LONDON: Computer scientists have made a working model of multi-million pound cloud computing technology using just Lego bricks and a handful of £20 mini-computers.
The University of Glasgow’s Raspberry Pi Cloud project links together 56 Raspberry Pi computer boards in racks made from Lego, which mimic the function and modular design of commercial cloud computing infrastructure.
In recent years, cloud computing has become increasingly popular, with major corporations such as Google, Amazon and Microsoft making huge investments to provide software and hardware resources to business and home computer users over the internet.
However, cloud computing service providers maintain a great deal of secrecy over how their systems work beyond the software available to end-users, making it difficult for computer science researchers and students to develop practical understanding of cloud infrastructure.
Dr Dimitrios Pezaros, Dr Jeremy Singer, Dr Posco Tso and Dr David White of the University’s School of Computing Science developed the Raspberry Pi Cloud project to broaden access to cloud computing research and education.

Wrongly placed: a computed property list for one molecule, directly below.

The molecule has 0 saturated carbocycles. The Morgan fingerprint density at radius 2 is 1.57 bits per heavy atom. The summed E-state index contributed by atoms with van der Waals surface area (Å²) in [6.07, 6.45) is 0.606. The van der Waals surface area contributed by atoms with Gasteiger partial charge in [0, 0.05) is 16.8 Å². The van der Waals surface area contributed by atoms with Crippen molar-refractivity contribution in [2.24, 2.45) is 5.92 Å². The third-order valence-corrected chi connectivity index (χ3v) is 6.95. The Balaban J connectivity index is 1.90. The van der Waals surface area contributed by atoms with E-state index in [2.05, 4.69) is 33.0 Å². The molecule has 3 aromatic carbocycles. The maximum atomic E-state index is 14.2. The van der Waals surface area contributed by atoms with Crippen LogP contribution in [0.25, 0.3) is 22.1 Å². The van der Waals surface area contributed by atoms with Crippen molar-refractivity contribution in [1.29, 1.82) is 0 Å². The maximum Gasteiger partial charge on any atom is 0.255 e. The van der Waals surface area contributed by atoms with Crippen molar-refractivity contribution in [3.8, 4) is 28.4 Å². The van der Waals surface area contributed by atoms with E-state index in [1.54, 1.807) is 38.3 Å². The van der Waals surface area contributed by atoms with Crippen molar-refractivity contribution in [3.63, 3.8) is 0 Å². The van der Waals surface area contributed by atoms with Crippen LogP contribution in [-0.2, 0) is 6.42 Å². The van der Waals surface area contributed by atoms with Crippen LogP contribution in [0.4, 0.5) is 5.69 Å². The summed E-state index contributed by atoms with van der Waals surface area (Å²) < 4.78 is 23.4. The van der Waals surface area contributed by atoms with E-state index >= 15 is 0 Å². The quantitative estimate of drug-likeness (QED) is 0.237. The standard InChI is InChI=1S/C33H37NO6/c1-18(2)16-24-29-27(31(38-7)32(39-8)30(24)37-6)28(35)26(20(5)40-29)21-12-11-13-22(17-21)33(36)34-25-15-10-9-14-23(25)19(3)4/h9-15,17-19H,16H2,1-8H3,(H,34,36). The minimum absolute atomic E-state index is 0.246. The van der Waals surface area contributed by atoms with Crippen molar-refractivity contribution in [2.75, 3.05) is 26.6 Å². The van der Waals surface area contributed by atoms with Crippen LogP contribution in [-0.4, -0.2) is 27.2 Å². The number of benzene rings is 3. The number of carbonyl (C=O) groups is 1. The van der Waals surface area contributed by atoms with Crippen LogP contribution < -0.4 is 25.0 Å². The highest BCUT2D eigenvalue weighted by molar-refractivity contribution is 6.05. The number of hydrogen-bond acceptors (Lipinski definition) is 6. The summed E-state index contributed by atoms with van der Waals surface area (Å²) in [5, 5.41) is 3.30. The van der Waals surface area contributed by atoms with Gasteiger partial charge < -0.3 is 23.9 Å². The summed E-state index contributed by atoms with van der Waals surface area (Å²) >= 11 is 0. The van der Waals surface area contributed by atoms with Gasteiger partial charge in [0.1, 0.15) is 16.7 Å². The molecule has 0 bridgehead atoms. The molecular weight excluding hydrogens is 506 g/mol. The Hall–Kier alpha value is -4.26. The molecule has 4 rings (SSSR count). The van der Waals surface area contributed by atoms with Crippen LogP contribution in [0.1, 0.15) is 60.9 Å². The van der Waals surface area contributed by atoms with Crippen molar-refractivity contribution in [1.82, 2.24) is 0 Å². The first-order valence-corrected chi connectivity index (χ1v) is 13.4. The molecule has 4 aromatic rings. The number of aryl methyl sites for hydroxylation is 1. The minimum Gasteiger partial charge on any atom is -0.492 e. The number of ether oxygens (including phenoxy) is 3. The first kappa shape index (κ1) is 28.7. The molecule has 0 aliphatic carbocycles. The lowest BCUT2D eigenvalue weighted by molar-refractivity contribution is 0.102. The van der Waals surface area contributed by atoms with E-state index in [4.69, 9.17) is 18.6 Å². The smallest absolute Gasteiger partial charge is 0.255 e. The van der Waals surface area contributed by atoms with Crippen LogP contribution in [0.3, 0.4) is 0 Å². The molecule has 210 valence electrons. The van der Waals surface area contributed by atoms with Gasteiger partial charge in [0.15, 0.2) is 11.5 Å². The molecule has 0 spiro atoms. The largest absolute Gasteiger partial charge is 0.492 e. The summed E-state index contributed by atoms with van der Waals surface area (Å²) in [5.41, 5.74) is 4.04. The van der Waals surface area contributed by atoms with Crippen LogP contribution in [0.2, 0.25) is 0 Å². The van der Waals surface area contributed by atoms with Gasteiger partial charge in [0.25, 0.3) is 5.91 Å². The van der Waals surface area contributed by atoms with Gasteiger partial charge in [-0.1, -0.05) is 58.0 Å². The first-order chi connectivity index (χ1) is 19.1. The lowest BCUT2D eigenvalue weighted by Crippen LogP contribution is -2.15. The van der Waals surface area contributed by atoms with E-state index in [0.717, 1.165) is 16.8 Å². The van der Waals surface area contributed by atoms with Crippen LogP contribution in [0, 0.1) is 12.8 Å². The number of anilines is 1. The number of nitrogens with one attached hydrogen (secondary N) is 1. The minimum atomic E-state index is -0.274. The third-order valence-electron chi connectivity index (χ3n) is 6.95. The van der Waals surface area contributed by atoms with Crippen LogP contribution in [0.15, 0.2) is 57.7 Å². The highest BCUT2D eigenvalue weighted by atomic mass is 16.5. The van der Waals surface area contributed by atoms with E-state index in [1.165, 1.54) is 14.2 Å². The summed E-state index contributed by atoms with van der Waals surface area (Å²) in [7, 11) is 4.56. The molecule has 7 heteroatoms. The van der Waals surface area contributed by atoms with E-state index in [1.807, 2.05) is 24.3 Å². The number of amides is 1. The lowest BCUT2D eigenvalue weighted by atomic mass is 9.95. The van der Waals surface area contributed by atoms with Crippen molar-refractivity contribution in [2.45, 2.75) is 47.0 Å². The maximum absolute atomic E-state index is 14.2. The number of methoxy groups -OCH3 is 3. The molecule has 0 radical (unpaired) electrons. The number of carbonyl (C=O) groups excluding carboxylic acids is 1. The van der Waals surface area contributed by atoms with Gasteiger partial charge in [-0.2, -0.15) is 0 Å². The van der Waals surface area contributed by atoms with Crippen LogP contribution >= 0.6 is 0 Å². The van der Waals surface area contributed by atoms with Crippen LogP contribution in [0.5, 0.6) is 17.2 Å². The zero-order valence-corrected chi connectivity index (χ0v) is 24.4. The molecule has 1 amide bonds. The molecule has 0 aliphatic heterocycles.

“The introduction of the Raspberry Pi last year offered us for the first time the opportunity to affordably build a small, portable and energy-efficient network of computers which could act as a platform for cloud computing research and teaching,” Dr Singer said.
“For an initial investment of less than £4,000, we’ve been able to build a Linux-based system which allows researchers and students complete access to a working cloud computing infrastructure at a tiny fraction of the cost of its commercial equivalent. We’ve used 56 Raspberry Pis in this first project but the numbers involved could easily be scaled up or down as required.
“Although we’ve been offering lectures for students on cloud computing for several years now, the Raspberry Pi Cloud gives us a major advantage over other universities because we can now offer students hands-on experience with cloud computing hardware and software and give them a unique skillset they can take into the job market,” he said.
Launched last year, the credit card-sized Raspberry Pi requires just a keyboard and a monitor to run and was designed to provide young people with an affordable and flexible introduction to computing science. The Raspberry Pi Foundation, the charity which developed the hardware, has sold more than 1.2 million system boards to date.